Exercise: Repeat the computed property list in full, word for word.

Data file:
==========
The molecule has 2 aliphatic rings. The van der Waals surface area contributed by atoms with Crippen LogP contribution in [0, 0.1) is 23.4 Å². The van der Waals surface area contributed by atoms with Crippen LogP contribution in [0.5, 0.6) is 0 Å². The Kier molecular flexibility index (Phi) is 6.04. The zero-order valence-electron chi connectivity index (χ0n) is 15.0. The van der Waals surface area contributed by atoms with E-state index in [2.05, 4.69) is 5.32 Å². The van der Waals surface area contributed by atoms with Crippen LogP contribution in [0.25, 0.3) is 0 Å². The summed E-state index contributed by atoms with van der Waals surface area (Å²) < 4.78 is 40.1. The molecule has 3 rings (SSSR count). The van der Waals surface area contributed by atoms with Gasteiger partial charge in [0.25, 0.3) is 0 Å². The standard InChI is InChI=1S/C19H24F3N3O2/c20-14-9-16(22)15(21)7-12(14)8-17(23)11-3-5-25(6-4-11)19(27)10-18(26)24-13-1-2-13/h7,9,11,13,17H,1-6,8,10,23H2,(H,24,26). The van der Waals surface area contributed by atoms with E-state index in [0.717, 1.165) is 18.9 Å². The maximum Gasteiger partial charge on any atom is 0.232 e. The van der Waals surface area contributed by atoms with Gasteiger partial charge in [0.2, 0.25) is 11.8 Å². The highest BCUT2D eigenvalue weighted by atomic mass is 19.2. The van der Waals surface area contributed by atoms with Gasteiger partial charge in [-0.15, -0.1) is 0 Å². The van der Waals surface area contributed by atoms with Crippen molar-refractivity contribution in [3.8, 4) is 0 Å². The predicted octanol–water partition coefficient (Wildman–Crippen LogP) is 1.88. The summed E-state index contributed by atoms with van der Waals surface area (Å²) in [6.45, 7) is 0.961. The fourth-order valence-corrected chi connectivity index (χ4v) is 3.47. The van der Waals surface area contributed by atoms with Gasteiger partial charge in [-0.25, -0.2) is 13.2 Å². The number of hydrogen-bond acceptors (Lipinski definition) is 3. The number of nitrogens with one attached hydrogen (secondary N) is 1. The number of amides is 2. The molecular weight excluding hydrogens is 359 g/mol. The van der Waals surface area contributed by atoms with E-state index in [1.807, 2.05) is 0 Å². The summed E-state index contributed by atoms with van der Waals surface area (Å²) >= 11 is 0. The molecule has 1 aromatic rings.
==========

The molecule has 2 aliphatic rings. The van der Waals surface area contributed by atoms with Crippen LogP contribution in [0, 0.1) is 23.4 Å². The van der Waals surface area contributed by atoms with Crippen LogP contribution in [0.5, 0.6) is 0 Å². The Kier molecular flexibility index (Phi) is 6.04. The zero-order valence-electron chi connectivity index (χ0n) is 15.0. The van der Waals surface area contributed by atoms with E-state index in [2.05, 4.69) is 5.32 Å². The van der Waals surface area contributed by atoms with Crippen LogP contribution in [0.25, 0.3) is 0 Å². The summed E-state index contributed by atoms with van der Waals surface area (Å²) < 4.78 is 40.1. The molecule has 3 rings (SSSR count). The van der Waals surface area contributed by atoms with Gasteiger partial charge in [0.25, 0.3) is 0 Å². The standard InChI is InChI=1S/C19H24F3N3O2/c20-14-9-16(22)15(21)7-12(14)8-17(23)11-3-5-25(6-4-11)19(27)10-18(26)24-13-1-2-13/h7,9,11,13,17H,1-6,8,10,23H2,(H,24,26). The van der Waals surface area contributed by atoms with E-state index in [0.717, 1.165) is 18.9 Å². The maximum Gasteiger partial charge on any atom is 0.232 e. The van der Waals surface area contributed by atoms with Gasteiger partial charge in [0.2, 0.25) is 11.8 Å². The highest BCUT2D eigenvalue weighted by atomic mass is 19.2. The van der Waals surface area contributed by atoms with Gasteiger partial charge in [-0.15, -0.1) is 0 Å². The van der Waals surface area contributed by atoms with Crippen molar-refractivity contribution in [3.8, 4) is 0 Å². The predicted octanol–water partition coefficient (Wildman–Crippen LogP) is 1.88. The summed E-state index contributed by atoms with van der Waals surface area (Å²) in [6.45, 7) is 0.961. The fourth-order valence-corrected chi connectivity index (χ4v) is 3.47. The van der Waals surface area contributed by atoms with Gasteiger partial charge in [-0.25, -0.2) is 13.2 Å². The number of hydrogen-bond acceptors (Lipinski definition) is 3. The number of nitrogens with one attached hydrogen (secondary N) is 1. The number of amides is 2. The molecular weight excluding hydrogens is 359 g/mol. The van der Waals surface area contributed by atoms with E-state index in [1.807, 2.05) is 0 Å². The summed E-state index contributed by atoms with van der Waals surface area (Å²) >= 11 is 0. The molecule has 1 aromatic rings.